4 Wellness Tips to Give Your Teen Before They Move to College
Moving out for college is both exciting and scary for you and your teen. You might feel thrilled to see where life takes them, but also a bit nervous about their new life living alone. At the same time, your kid is looking forward to independence, yet they might have some concerns too. Previously, we provided advice on how to support your second-year college student living away from home, including tips on cleaning and preparing meals. Now, what advice can you offer to a first-time dormer, especially regarding their health?
If you have a soon-to-be dormer, here are a few wellness tips you can share with them.
Watch their portion sizes
All parents want their children to eat well. However, that doesn’t mean giving them free rein. After all, there’s something called the “Freshman 15,” which refers to the weight gain college students may experience in the first year due to lifestyle changes. This can be especially common among dormers who often resort to convenient yet unhealthy foods. Ignoring this issue could lead to more significant problems, like becoming overweight and its impact on overall health.
Luckily, your kid can avoid this by simply being more mindful of their meal portion sizes—a habit encouraged by sustainable weight loss plans. By doing so, they can still enjoy their favourite foods while keeping track of what they eat. For example, if they notice they’ve been consuming too much fried food lately, it’s a good sign to include more fresh fruits and vegetables in their meals. Additionally, they can focus on eating until they’re no longer hungry rather than eating until they feel full. This way, they can maintain a healthier lifestyle without feeling deprived.
Move their body
College life is always busy with classes to attend, papers to pass, and presentations to make. Despite this, it’s essential to remind your kid about the importance of regular exercise to keep their physical health in check. The best part is they can choose the type of exercise they enjoy the most.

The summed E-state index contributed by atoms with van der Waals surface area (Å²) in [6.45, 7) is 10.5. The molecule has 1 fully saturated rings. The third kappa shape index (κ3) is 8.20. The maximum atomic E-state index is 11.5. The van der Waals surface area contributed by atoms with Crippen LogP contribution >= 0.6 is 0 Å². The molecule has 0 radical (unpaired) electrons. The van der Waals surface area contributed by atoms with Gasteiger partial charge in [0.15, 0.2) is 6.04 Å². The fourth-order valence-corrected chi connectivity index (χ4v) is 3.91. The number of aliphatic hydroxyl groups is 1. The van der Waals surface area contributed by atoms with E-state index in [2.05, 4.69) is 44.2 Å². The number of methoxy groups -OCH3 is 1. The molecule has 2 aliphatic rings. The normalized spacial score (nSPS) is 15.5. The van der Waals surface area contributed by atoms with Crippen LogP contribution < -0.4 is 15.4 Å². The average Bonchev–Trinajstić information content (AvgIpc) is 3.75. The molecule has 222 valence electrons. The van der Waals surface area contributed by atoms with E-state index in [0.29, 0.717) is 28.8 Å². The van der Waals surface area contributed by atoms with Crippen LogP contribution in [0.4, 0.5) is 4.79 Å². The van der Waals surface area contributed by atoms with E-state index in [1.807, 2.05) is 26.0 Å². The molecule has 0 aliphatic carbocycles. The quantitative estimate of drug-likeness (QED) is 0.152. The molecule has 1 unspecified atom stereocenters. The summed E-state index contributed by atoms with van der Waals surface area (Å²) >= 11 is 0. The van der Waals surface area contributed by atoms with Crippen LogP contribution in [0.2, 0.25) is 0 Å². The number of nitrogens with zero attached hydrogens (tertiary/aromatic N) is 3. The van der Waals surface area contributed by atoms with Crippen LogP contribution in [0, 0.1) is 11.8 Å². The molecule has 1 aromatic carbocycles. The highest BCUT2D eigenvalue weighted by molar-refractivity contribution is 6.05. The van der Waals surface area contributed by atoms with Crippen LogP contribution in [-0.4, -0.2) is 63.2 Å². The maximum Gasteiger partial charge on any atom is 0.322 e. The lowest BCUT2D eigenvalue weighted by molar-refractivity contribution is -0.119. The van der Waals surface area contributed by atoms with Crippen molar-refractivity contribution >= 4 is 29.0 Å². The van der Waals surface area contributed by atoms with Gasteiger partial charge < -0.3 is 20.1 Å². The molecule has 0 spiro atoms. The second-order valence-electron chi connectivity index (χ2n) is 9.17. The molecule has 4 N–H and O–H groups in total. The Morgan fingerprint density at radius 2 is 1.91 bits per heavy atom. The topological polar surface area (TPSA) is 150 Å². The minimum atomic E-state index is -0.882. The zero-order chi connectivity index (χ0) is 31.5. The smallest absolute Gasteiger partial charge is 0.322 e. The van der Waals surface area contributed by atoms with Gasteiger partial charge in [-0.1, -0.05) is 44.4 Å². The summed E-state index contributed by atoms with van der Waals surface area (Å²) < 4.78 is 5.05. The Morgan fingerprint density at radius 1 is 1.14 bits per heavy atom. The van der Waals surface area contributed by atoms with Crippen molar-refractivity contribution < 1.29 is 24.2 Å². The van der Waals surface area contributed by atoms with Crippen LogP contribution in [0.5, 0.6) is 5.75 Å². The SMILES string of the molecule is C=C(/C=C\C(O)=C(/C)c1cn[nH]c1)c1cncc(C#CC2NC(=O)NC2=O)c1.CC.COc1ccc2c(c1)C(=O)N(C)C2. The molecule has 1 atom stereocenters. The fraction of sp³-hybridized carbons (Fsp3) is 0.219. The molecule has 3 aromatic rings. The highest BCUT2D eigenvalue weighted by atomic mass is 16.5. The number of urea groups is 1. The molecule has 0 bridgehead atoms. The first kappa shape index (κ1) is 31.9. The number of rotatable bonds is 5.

If dancing to music is their thing, they’ll be glad to know that it not only brings joy but also helps build strength, improves mood, and enhances memory. On the other hand, if relaxation is more their style, yoga is a great option. It’s low-impact and can improve balance and flexibility. The best part is they can do both exercises right in their dorm. Encourage them to gradually build up their workout routines over time so that they can easily incorporate physical activity into their busy schedules.
Get a full night’s rest
Sleep is a vital component of health—especially for college students. Getting sufficient sleep can significantly improve their academic performance by enhancing their memory and enabling them to stay awake and focused during the day on their schoolwork. Moreover, feeling well-rested prepares them to conquer the daily challenges college has in store.
Your kid can easily get 7-8 hours of sleep each night by keeping gadgets away from their bed to reduce distractions or making their dorm more comfortable with ambient lighting and fluffy pillows to promote better sleep. Additionally, completing assignments on time can help them avoid pulling all-nighters.
Find healthy ways to relieve stress
College life can be undoubtedly stressful, with deadlines to meet and tests to study for. Your teen might feel overwhelmed, and that’s why it’s crucial for them to have healthy stress relief methods to avoid burnout and stay focused on their studies.
Encourage your teen to try stress-reducing techniques like meditation, breathing exercises, and journaling. Also, remind them not to overburden themselves with studying and to make time for recreational activities, such as hanging out with friends. Striking a good work-life balance, even in college, can help them effectively manage and cope with the stress they might face.
Sending your teen off to college can be a daunting experience, but by providing them with wellness tips, you can feel confident that they’ll take care of themselves, even when they’re on their own.